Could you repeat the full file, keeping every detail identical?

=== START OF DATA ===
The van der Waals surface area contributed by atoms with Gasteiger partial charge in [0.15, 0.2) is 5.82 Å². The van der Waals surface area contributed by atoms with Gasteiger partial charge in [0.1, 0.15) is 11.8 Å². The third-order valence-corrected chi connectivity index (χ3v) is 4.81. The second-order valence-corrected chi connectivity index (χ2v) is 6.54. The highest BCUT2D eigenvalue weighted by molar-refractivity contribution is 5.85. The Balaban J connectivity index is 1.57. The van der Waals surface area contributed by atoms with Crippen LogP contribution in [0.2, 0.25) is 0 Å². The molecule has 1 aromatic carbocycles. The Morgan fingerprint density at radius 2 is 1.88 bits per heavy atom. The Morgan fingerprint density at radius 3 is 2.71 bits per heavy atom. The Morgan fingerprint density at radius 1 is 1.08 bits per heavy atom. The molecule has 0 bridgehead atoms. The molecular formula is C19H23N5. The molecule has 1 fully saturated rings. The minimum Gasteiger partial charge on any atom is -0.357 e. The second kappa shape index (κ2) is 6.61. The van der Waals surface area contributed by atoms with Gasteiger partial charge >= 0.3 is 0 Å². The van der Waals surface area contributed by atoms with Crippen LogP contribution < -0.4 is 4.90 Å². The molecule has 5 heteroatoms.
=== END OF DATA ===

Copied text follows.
The van der Waals surface area contributed by atoms with Gasteiger partial charge in [0.15, 0.2) is 5.82 Å². The van der Waals surface area contributed by atoms with Gasteiger partial charge in [0.1, 0.15) is 11.8 Å². The third-order valence-corrected chi connectivity index (χ3v) is 4.81. The second-order valence-corrected chi connectivity index (χ2v) is 6.54. The highest BCUT2D eigenvalue weighted by molar-refractivity contribution is 5.85. The Balaban J connectivity index is 1.57. The van der Waals surface area contributed by atoms with Crippen LogP contribution in [0.2, 0.25) is 0 Å². The molecule has 1 aromatic carbocycles. The Morgan fingerprint density at radius 2 is 1.88 bits per heavy atom. The Morgan fingerprint density at radius 3 is 2.71 bits per heavy atom. The Morgan fingerprint density at radius 1 is 1.08 bits per heavy atom. The molecule has 0 bridgehead atoms. The molecular formula is C19H23N5. The molecule has 1 fully saturated rings. The minimum Gasteiger partial charge on any atom is -0.357 e. The second kappa shape index (κ2) is 6.61. The van der Waals surface area contributed by atoms with Gasteiger partial charge >= 0.3 is 0 Å². The van der Waals surface area contributed by atoms with Crippen LogP contribution < -0.4 is 4.90 Å². The molecule has 5 heteroatoms.